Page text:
How does Stevenson read news?
The internet has opened up a large variety of news sources, and the news people read is becoming tailored to their opinion. Now, it is more important than ever to have a diverse source of information.
However, few actively attempt to search for both sides of a story. According to a recent survey of Stevenson School, only 25 percent of high school students actively attempt to observe a story through multiple perspectives, and over half of the students only obtain news from a single source.
Many students recognize the importance of identifying and understanding both sides of the story, but refuse to gather additional information for a variety of reasons. Many students simply prefer to save their time, and would rather use the time spent searching for multiple sources on homework or other activities. However, most students have deeper concerns. Skye Franklin, a senior at Stevenson School, finds that, “It's very divided and people need to remember that news stations are really just a company trying to make money with the biggest headlines.” They have lost faith in news stations, and no longer trust the honesty of the news.
Additionally, students also believe that the news is filled with negativity, saying, “I think usually a lot of stress is in the news.” The amalgamation of feeling stress and disturbed when reading the news, typically overwhelms people and leads them to avoid the news.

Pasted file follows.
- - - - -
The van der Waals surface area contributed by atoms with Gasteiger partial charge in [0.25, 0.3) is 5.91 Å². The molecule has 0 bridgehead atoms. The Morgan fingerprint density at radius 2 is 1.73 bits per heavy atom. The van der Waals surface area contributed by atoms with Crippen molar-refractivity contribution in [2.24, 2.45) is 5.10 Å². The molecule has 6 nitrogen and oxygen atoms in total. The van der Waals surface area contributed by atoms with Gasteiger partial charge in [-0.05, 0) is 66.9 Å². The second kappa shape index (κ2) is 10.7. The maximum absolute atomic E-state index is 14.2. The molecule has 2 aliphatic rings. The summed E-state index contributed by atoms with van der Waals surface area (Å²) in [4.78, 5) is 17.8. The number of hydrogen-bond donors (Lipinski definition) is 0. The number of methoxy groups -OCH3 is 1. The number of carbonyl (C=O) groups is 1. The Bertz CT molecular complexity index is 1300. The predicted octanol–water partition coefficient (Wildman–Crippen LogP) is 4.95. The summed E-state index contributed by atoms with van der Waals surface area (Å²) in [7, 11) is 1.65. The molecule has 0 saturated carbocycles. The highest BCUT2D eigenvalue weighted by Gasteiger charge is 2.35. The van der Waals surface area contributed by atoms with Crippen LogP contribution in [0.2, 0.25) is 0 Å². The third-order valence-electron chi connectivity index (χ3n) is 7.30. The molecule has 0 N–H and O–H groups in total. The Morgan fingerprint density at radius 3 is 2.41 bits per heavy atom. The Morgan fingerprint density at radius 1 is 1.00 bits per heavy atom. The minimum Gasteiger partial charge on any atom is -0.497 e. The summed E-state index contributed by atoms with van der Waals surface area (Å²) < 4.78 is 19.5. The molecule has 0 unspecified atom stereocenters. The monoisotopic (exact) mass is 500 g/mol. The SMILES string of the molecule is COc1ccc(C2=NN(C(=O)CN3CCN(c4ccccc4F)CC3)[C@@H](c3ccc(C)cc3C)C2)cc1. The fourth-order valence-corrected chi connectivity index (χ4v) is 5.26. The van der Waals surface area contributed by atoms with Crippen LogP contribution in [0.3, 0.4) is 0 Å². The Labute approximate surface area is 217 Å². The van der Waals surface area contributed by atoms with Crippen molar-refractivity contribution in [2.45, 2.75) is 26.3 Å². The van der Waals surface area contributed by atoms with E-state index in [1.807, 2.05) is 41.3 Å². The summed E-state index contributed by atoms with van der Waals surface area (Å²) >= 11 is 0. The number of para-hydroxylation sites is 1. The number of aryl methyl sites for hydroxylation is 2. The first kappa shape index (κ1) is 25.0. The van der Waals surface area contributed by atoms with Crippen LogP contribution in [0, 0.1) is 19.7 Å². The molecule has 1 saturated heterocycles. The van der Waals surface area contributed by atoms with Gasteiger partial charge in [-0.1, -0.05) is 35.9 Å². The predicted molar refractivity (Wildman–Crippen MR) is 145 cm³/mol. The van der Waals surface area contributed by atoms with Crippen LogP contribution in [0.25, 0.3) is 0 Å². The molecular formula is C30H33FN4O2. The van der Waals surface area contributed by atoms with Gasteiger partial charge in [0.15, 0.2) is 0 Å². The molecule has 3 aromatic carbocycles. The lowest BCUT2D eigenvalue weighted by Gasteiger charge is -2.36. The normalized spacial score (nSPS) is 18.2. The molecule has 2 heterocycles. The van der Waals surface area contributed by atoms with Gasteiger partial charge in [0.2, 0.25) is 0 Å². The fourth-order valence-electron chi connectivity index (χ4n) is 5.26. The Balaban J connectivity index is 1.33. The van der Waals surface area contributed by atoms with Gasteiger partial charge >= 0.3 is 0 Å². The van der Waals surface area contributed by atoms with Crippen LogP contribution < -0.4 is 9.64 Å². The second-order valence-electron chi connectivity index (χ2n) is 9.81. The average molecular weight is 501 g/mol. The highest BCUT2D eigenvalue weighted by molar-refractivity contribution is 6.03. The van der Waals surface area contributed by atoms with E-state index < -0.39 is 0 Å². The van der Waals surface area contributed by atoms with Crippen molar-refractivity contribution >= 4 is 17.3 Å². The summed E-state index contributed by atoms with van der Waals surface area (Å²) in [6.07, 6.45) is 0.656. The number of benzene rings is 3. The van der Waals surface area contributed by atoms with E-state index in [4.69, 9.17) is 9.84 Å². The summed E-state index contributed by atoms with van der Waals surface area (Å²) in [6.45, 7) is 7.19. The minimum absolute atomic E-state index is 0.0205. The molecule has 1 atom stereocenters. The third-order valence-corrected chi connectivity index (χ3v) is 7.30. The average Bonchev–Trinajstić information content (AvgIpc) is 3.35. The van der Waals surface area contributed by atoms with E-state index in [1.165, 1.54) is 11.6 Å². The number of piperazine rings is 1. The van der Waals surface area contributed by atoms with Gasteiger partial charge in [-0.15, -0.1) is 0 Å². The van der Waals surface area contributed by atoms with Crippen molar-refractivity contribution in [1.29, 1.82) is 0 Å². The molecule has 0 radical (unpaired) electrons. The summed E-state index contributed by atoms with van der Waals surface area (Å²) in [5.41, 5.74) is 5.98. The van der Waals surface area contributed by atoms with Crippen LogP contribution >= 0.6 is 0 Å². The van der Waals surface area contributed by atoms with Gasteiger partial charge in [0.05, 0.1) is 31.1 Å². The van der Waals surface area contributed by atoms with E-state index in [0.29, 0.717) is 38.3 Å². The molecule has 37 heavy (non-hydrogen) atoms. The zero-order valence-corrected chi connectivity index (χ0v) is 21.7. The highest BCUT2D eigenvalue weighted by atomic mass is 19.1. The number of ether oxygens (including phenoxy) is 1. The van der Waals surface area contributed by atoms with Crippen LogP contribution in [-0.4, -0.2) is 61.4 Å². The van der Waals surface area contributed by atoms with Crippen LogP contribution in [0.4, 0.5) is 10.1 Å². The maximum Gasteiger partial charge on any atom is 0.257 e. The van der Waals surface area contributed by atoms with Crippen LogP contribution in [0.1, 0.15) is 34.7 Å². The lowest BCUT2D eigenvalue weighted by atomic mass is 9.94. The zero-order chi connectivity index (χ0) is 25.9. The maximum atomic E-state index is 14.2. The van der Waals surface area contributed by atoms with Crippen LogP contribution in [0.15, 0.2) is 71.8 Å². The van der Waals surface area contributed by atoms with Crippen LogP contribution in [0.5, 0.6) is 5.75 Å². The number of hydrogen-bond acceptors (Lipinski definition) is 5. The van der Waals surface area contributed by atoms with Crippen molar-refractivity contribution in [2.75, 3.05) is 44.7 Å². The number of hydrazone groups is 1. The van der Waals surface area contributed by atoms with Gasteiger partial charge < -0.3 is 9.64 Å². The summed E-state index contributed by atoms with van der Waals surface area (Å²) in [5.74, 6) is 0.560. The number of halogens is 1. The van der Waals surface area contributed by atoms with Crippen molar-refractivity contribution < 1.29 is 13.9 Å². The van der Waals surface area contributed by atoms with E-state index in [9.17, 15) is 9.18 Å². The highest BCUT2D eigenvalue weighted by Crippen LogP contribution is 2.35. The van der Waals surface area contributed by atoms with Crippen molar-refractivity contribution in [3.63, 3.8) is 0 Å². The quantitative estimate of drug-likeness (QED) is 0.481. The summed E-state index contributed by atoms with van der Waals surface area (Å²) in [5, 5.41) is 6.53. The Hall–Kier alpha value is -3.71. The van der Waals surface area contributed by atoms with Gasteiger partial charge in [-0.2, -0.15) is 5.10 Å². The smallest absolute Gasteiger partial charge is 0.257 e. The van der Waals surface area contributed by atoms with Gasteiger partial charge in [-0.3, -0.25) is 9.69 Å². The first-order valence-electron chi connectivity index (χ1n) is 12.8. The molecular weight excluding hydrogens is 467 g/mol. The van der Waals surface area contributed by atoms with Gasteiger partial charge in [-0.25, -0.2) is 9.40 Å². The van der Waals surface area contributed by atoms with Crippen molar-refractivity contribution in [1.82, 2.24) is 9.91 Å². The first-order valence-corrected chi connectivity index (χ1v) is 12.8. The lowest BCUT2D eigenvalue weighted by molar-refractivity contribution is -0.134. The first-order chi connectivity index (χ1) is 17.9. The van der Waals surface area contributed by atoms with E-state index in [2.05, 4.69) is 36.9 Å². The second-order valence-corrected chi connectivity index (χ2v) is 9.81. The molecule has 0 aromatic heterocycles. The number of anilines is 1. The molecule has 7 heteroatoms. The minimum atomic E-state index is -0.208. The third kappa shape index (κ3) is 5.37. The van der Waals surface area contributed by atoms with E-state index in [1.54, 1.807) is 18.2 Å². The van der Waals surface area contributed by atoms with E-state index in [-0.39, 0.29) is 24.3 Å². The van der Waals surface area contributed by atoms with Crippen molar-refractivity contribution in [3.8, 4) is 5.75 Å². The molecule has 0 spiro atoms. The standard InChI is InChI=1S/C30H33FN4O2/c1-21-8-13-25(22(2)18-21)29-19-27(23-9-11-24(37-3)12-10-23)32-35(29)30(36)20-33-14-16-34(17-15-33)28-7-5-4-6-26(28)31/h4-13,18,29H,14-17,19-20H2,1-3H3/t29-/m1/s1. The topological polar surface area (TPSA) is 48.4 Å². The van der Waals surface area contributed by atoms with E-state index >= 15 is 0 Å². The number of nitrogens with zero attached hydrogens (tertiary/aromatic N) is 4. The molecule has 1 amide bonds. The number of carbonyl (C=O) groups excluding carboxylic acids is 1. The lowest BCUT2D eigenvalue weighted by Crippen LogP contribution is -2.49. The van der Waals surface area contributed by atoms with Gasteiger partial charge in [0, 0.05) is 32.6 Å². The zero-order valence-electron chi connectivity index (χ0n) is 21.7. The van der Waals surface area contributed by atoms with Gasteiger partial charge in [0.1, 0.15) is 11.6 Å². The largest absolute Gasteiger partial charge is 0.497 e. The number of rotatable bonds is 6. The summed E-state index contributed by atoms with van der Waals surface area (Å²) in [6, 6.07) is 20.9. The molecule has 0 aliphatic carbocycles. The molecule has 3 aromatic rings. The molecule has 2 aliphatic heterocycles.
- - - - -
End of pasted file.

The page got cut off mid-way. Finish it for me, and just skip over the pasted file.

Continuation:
A large number of news sources rely on shared outrage to retain their audience. They have discovered that anger is one of the best ways to retain their audience. Many understand this, saying, “It’s more infuriating rather than factual.” Few students are optimistic about the current state of news, yet less than one percent avoided news. Clearly, despite the issues created by news stations retaining viewers in such a manner, relying on shared outrage proved effective at maintaining the size of their audience.
Many believe that news aggregators, such as Apple News, give a more balanced perspective, as they gather information from multiple sources. However, they use similar methods as many other news stations to retain their audience. Aggregators tend to show news based on the user's previous activity; clicking on a one article results in similar ones appearing, which results in articles with another perspective slowly disappearing.
However, a sizable portion of students believe that the news is becoming less polarized. According to one student, “As of late, it has improved quite substantially since the election.” These students believe that the news is mostly divided through political issues, saying “It's biased on both sides, conservative or liberal.” They feel that after the election, news stations no longer take a political stance, and are attempting to raise their credibility through less biased reporting.
Lastly, there is another group that refuses to search for both sides because they are offended or upset by reading perspectives they disagree with. A participant of the survey said, “I think it’s sad how the LEFTIST LAMESTREAM media has sent false news on things like this election. We need to send out the truth!” Naturally, the participant who responded in such a manner did not search for both sides of a story.